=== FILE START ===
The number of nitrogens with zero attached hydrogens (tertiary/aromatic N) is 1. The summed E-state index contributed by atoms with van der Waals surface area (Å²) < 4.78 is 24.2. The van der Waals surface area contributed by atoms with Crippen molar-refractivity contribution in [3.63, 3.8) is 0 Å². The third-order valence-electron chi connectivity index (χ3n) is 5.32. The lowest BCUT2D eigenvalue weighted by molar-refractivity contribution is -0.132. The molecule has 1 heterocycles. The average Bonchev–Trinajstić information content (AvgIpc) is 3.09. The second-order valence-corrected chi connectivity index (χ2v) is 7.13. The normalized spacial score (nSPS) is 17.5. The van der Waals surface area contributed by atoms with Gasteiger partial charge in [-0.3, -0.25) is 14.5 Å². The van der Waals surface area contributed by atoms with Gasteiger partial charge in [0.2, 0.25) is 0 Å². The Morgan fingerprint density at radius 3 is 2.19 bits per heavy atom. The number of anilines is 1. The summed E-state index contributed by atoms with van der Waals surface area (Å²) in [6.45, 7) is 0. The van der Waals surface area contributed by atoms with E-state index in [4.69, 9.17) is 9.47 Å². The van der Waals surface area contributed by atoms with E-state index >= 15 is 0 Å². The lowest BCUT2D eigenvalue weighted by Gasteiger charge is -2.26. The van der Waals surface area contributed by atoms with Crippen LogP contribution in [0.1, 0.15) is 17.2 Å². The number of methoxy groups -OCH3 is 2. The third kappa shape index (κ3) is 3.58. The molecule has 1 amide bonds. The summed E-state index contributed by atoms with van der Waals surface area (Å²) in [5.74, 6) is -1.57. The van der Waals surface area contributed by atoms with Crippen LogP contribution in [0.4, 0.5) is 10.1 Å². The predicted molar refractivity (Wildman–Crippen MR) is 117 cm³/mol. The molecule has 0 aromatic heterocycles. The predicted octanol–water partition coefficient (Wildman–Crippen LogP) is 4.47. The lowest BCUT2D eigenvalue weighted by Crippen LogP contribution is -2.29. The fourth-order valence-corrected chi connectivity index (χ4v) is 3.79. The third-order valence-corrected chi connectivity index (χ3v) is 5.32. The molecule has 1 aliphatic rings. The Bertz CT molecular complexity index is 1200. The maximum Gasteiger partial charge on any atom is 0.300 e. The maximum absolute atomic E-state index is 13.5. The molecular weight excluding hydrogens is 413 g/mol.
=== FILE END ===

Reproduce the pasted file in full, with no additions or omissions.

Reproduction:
The number of nitrogens with zero attached hydrogens (tertiary/aromatic N) is 1. The summed E-state index contributed by atoms with van der Waals surface area (Å²) < 4.78 is 24.2. The van der Waals surface area contributed by atoms with Crippen molar-refractivity contribution in [3.63, 3.8) is 0 Å². The third-order valence-electron chi connectivity index (χ3n) is 5.32. The lowest BCUT2D eigenvalue weighted by molar-refractivity contribution is -0.132. The molecule has 1 heterocycles. The average Bonchev–Trinajstić information content (AvgIpc) is 3.09. The second-order valence-corrected chi connectivity index (χ2v) is 7.13. The normalized spacial score (nSPS) is 17.5. The van der Waals surface area contributed by atoms with Gasteiger partial charge in [-0.3, -0.25) is 14.5 Å². The van der Waals surface area contributed by atoms with Gasteiger partial charge in [0.2, 0.25) is 0 Å². The Morgan fingerprint density at radius 3 is 2.19 bits per heavy atom. The number of anilines is 1. The summed E-state index contributed by atoms with van der Waals surface area (Å²) in [6.45, 7) is 0. The van der Waals surface area contributed by atoms with E-state index in [4.69, 9.17) is 9.47 Å². The van der Waals surface area contributed by atoms with E-state index >= 15 is 0 Å². The lowest BCUT2D eigenvalue weighted by Gasteiger charge is -2.26. The van der Waals surface area contributed by atoms with Crippen LogP contribution in [0.1, 0.15) is 17.2 Å². The number of methoxy groups -OCH3 is 2. The third kappa shape index (κ3) is 3.58. The molecule has 1 amide bonds. The summed E-state index contributed by atoms with van der Waals surface area (Å²) in [5.74, 6) is -1.57. The van der Waals surface area contributed by atoms with Crippen LogP contribution in [0.4, 0.5) is 10.1 Å². The predicted molar refractivity (Wildman–Crippen MR) is 117 cm³/mol. The molecule has 0 aromatic heterocycles. The predicted octanol–water partition coefficient (Wildman–Crippen LogP) is 4.47. The lowest BCUT2D eigenvalue weighted by Crippen LogP contribution is -2.29. The fourth-order valence-corrected chi connectivity index (χ4v) is 3.79. The third-order valence-corrected chi connectivity index (χ3v) is 5.32. The molecule has 1 aliphatic rings. The Bertz CT molecular complexity index is 1200. The maximum Gasteiger partial charge on any atom is 0.300 e. The maximum absolute atomic E-state index is 13.5. The molecular weight excluding hydrogens is 413 g/mol.